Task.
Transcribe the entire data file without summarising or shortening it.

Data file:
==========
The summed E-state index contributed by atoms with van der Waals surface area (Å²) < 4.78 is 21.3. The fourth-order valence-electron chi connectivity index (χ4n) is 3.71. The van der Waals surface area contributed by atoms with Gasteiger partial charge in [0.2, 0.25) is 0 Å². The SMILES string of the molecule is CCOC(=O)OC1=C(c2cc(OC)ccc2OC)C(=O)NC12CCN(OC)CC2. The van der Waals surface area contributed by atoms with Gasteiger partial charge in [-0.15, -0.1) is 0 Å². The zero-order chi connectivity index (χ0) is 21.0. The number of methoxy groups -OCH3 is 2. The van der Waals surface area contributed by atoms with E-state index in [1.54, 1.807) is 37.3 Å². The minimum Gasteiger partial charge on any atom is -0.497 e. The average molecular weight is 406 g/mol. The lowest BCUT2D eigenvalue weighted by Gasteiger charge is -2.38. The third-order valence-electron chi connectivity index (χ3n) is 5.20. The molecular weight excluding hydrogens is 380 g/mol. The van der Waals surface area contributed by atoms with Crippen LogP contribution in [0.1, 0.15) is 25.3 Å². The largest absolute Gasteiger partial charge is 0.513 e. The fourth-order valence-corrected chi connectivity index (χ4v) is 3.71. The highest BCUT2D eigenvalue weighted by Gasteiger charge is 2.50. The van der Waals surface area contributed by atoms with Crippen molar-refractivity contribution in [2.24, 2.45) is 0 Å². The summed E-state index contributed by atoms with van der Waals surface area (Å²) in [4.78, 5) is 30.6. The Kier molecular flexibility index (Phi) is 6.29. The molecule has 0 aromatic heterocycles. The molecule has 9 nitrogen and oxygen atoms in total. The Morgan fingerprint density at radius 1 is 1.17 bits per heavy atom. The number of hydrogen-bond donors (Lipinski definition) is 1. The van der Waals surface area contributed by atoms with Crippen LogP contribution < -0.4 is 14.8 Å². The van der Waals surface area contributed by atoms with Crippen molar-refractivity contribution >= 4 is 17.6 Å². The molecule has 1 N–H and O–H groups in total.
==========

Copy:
The summed E-state index contributed by atoms with van der Waals surface area (Å²) < 4.78 is 21.3. The fourth-order valence-electron chi connectivity index (χ4n) is 3.71. The van der Waals surface area contributed by atoms with Gasteiger partial charge in [0.2, 0.25) is 0 Å². The SMILES string of the molecule is CCOC(=O)OC1=C(c2cc(OC)ccc2OC)C(=O)NC12CCN(OC)CC2. The van der Waals surface area contributed by atoms with Gasteiger partial charge in [-0.15, -0.1) is 0 Å². The zero-order chi connectivity index (χ0) is 21.0. The number of methoxy groups -OCH3 is 2. The van der Waals surface area contributed by atoms with E-state index in [1.54, 1.807) is 37.3 Å². The minimum Gasteiger partial charge on any atom is -0.497 e. The average molecular weight is 406 g/mol. The lowest BCUT2D eigenvalue weighted by Gasteiger charge is -2.38. The third-order valence-electron chi connectivity index (χ3n) is 5.20. The molecular weight excluding hydrogens is 380 g/mol. The van der Waals surface area contributed by atoms with Crippen LogP contribution in [0.1, 0.15) is 25.3 Å². The largest absolute Gasteiger partial charge is 0.513 e. The fourth-order valence-corrected chi connectivity index (χ4v) is 3.71. The highest BCUT2D eigenvalue weighted by Gasteiger charge is 2.50. The van der Waals surface area contributed by atoms with Crippen molar-refractivity contribution in [2.24, 2.45) is 0 Å². The summed E-state index contributed by atoms with van der Waals surface area (Å²) in [4.78, 5) is 30.6. The Kier molecular flexibility index (Phi) is 6.29. The molecule has 0 aromatic heterocycles. The molecule has 9 nitrogen and oxygen atoms in total. The Morgan fingerprint density at radius 1 is 1.17 bits per heavy atom. The number of hydrogen-bond donors (Lipinski definition) is 1. The van der Waals surface area contributed by atoms with Crippen LogP contribution < -0.4 is 14.8 Å². The van der Waals surface area contributed by atoms with Crippen molar-refractivity contribution >= 4 is 17.6 Å². The molecule has 1 N–H and O–H groups in total.